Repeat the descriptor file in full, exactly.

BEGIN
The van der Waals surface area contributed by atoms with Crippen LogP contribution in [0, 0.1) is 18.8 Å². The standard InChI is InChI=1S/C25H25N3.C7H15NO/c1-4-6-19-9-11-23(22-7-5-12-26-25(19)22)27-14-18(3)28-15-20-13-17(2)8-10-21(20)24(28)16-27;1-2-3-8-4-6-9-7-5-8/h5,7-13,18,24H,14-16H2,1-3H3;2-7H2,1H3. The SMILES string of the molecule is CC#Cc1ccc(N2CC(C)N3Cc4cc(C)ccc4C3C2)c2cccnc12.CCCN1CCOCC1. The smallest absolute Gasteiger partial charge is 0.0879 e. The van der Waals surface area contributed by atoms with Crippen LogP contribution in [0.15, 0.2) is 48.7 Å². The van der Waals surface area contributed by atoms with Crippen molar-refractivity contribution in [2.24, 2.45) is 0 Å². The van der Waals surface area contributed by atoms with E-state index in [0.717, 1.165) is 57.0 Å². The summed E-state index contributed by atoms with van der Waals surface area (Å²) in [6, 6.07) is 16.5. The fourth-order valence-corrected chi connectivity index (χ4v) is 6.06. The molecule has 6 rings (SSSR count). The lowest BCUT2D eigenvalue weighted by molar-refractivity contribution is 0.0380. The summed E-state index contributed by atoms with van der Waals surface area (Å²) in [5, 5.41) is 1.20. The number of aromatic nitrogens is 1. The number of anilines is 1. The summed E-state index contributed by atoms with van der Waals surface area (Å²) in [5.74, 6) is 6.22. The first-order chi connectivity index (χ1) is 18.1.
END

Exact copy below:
The van der Waals surface area contributed by atoms with Crippen LogP contribution in [0, 0.1) is 18.8 Å². The standard InChI is InChI=1S/C25H25N3.C7H15NO/c1-4-6-19-9-11-23(22-7-5-12-26-25(19)22)27-14-18(3)28-15-20-13-17(2)8-10-21(20)24(28)16-27;1-2-3-8-4-6-9-7-5-8/h5,7-13,18,24H,14-16H2,1-3H3;2-7H2,1H3. The SMILES string of the molecule is CC#Cc1ccc(N2CC(C)N3Cc4cc(C)ccc4C3C2)c2cccnc12.CCCN1CCOCC1. The smallest absolute Gasteiger partial charge is 0.0879 e. The van der Waals surface area contributed by atoms with Crippen LogP contribution in [0.15, 0.2) is 48.7 Å². The van der Waals surface area contributed by atoms with Crippen molar-refractivity contribution in [2.24, 2.45) is 0 Å². The van der Waals surface area contributed by atoms with E-state index in [0.717, 1.165) is 57.0 Å². The summed E-state index contributed by atoms with van der Waals surface area (Å²) in [6, 6.07) is 16.5. The fourth-order valence-corrected chi connectivity index (χ4v) is 6.06. The molecule has 6 rings (SSSR count). The lowest BCUT2D eigenvalue weighted by molar-refractivity contribution is 0.0380. The summed E-state index contributed by atoms with van der Waals surface area (Å²) in [5, 5.41) is 1.20. The number of aromatic nitrogens is 1. The number of anilines is 1. The summed E-state index contributed by atoms with van der Waals surface area (Å²) in [5.74, 6) is 6.22. The first-order chi connectivity index (χ1) is 18.1.